Yet Paul doesn’t say, if it is only for this life…I am to be pitied. Or if you are a missionary, you are to be pitied. He applies the verse to all of us. We should all be making sacrifices for the cause of Christ that would not be worth it if this life is all there is. We should all be living in such a way that makes no sense if there is nothing beyond the grave.

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Saturday, June 12, 2010

Parenting : sow early, reap later

I was thinking recently about parenting. Some parents act like they have 18+ years to teach and train their children but the reality is they only have 12 years. A couple of months ago I read, The principle of path by Andy Stanley. This is what he had to say in this regard (pg.150-151 my emphasis added):

What about the spiritual development of your kids? If you've got kids, this is something you've got to pay attention to. Seemingly few parents do. And the earlier the better. I know too many parents who treat their kids like their automobiles. They wait for the red light on the dash board to light up before giving them any attention. Preventive maintenance will help you avoid emergencies with your kids and your cars. But in both instances, it is something you have to pay attention to. (Not to turn this into a chapter on parenting, but if you’re waiting until your kids are fourteen or fifteen to get them in an environment that will engage them in the development of their faith, you are going to be sorely disappointed in the results. Spiritual development operates like the principle of the harvest. You sow early and reap later. You can’t cram for a harvest like you cram for a test. Adolescence is when parents begin to reap what they have sown. It is not the time to begin sowing. Unfortunately, too many parents don’t pay attention to this aspect of their children’s lives until they have missed the opportunity to do it right. A good student ministry will not make up for years of spiritual neglect. Parental guidance is definitely required.)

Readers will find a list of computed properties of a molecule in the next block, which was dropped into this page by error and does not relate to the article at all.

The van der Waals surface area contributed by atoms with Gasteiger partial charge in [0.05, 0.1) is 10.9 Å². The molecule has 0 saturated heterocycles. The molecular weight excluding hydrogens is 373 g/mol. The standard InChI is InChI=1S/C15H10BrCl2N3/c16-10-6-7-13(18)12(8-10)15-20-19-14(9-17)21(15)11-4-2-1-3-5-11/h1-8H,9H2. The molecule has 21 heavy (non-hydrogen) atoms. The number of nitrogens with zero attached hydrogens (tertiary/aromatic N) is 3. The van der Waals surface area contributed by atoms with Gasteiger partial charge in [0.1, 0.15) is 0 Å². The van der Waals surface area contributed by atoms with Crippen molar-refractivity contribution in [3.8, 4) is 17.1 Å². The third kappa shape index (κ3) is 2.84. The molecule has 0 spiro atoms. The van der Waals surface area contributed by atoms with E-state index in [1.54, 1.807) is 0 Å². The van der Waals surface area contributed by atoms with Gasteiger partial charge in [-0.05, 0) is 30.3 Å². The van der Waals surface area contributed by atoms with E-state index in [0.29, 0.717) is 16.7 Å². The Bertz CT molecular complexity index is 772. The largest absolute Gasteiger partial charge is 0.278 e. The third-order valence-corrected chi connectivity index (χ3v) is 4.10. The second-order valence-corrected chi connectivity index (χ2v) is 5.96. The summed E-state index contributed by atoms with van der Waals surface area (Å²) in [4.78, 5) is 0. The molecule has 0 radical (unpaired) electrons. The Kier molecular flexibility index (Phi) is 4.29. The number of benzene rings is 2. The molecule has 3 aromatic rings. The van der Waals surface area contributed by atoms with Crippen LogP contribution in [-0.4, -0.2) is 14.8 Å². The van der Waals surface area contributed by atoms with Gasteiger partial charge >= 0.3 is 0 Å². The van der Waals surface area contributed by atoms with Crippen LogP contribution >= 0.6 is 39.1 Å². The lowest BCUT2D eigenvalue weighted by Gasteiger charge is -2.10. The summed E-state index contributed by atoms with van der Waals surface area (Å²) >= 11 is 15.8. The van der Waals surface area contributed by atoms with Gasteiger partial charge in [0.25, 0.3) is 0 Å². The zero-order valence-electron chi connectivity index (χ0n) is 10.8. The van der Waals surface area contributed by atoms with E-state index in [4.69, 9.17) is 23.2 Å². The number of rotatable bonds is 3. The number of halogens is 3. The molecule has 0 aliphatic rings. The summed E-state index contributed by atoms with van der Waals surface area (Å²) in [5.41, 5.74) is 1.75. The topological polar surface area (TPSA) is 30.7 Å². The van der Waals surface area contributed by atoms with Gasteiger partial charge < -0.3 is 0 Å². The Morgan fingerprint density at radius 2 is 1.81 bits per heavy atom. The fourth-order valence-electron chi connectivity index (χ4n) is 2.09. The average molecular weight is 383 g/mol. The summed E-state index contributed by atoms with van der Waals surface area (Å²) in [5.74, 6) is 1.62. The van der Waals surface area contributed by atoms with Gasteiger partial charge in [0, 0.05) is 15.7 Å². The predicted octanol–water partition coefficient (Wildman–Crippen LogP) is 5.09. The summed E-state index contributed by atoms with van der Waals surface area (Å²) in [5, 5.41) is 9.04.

I think we see this in the life of Jesus. At 12 he went to the temple with his parents and stayed behind after his parents had left. When Mary found him, she acted like she was still in "sowing mode" but Jesus' response: "Why were you searching for me?" he asked. "Didn't you know I had to be in my Father's house?" (Luke 2:49) suggests that Mary had moved into the "reaping mode" of parenting, where Jesus begins to act independently and take responsibility for his own decisions.

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Thursday, June 10, 2010

Book Review : The slumber of Christianity

It is Ted Dekker’s belief that Christians in the West are asleep to the living hope that God planned for us to have. Consequently when we compare the lives of believers to those who profess no faith, there seems to be little difference. There is the same level of frustration, the same lack of satisfaction, and the same statistics in the area of relationship failures.

Dekker’s book, The slumber of Christianity (Thomas Nelson, 2005), is intended to be a wake up call to encourage Christians to find the passion that the early Christians had. Dekker believes that the way to ignite passion is to gain the same perspective as these first Christians. Much of the New Testament was written against the backdrop of persecution and difficulties. Yet suffering only encouraged the believers to focus more intently on life beyond the grave. As a result their lives abounded in hope and faith.

It is believed that Paul actually had the advantage of experiencing heaven (2 Corinthians 12:2) and it seems this fueled his passion. Likewise Dekker encourages us to gain a picture of heaven from Scripture and our sanctified imagination that will provide us with clarity of purpose and vision.

I have not read any of Dekker’s fictional novels but I found this non-fiction book an enjoyable read. He has quite a blunt style, sometimes being deliberately provocative in order to make a point.

It is quite ironic that I said in Saturday’s post that I was going to read some slightly lighter material and I ended up reading a book that also discussed death!

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Tuesday, June 08, 2010

Devotional Thought : 1 Corinthians 14:17

You are giving thanks well enough, but the others are not edified. 1 Corinthians 14:17

Even our thanksgiving ought to be given in such a way as to edify others. Fortunately this is usually the case. When you hear someone giving testament to what God has done in their life, you feel encouraged as well. Their thanksgiving stirs up your faith.

This entire chapter highlights the fact that spiritual gifts are given to edify others and not given for our own enjoyment. In v.3 we read, “for their strengthening, encouragement and comfort”; in v.5 we read, “so that the church may be edified”; in v.12, “try to excel in gifts that build up the church”; in v.26 “all of these must be done for the strengthening of the church”; and in v.31 “so that everyone may be instructed and encouraged”